Since the spring of 2007 Ammar has been effectively running SIIC, and he stepped down from his previous position as Secretary General of the Al-Hakim Foundation (Al-Mehrab Martyr Foundation) and appointed Hussain al-Hakim, and then Hassan al-Hakim, both cousins, to run the multi-million dollar welfare institution in his stead.
Although Abdul Aziz al-Hakim is a workaholic and insists on 7am meetings to make most of the day, he is considered, even by some of his friends and family, as being old-fashioned and boring. Ammar on the other hand is a prolific public speaker and more flamboyant. His swagger, pompous bodyguards and flashy convoys, which include a bullet-proof BMW X5, has earned him the nickname “Uday" al-Hakim, a phrase I seem to be hearing more often when I am in Iraq. This summer I inadvertently insulted a taxi driver by laughing after he told me with absolute conviction “Ammar has used cash to buy half the land in Najaf”.
In the emergency meeting that was held in Baghdad to discuss the future of SIIC, Abdul Mehdi proposed the idea of a committee, which he will head, that will help Ammar lead the party. When the senior officials present were asked for their opinions the awkward moment of silence that followed was deafening. No one opposed the idea of Ammar leading but it was obvious not all of the nervous-looking officials seemed too keen either.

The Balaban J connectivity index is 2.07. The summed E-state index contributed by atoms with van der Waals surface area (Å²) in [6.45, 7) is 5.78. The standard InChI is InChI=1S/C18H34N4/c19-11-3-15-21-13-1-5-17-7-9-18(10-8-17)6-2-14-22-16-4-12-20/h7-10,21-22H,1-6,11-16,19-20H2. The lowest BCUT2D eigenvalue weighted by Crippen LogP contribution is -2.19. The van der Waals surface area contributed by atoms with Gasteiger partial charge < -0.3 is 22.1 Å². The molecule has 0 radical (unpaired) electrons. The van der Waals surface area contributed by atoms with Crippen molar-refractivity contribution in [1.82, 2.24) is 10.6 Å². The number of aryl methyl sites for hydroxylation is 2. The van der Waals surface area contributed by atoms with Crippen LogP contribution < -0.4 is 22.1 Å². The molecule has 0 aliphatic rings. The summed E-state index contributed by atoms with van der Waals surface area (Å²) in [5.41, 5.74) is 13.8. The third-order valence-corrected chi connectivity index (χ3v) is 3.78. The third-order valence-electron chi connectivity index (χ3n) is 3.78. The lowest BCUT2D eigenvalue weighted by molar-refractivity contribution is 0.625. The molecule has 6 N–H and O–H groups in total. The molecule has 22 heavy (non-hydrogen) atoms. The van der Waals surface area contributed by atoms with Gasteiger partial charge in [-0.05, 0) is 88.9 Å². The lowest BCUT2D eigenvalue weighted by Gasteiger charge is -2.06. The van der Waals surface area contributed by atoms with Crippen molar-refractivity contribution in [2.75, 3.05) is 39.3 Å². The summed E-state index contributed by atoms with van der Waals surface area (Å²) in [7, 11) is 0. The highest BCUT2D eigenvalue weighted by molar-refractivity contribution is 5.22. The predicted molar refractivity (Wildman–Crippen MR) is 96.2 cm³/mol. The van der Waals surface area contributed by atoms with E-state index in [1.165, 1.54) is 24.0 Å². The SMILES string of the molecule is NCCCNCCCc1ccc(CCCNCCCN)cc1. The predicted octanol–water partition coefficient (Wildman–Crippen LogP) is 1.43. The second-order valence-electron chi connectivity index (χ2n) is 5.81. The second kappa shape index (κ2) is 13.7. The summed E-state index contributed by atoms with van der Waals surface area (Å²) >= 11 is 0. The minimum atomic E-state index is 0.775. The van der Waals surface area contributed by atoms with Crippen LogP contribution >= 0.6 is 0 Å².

Abdul Mehdi, although intellectually superior to Ammar and decades his senior, has one major disadvantage; his surname is not Hakim. Abdul Mehdi threw his weight behind Ammar for insurance purposes; to guarantee seeing off any challenge from other senior SIIC officials.
Things will be further complicated if, or when, Abdul Mehdi becomes the new Prime Minister next year. Officially, even though premier of Iraq, he will be outranked in his own party by the 38-year-old Ammar. Abdul Mehdi was just one vote away from becoming Prime Minister back in December 2005, however all the Sadrist MP's voted for Ibrahim al-Ja'fari who won 64-63 and then immediately froze my fathers murder case, in which Sadr is chief suspect. It seems likely Abdul Mehdi will take over from Maliki, unless Da'wa fight hard for the premiership.
The way things run inside the Supreme Council is similar to how democracy works in Iran. “We have committees and sub-committees, we have elections and decisions are made by all”, a veteran SIIC official told me earlier this year “But if Hakim says ‘Yes’, no one will dare to say no”. A paradox even he found funny.
With Adel Abdul Mehdi leading Iraq, and assuming he remains loyal, the rising star Ammar al-Hakim will certainly become even more influential and powerful. It remains to be seen what exactly this will mean for Baghdad, some expect him to be invaluable when it comes to dealing with Iran, where he lived and studied, but it is that very reason that seems to be worrying others.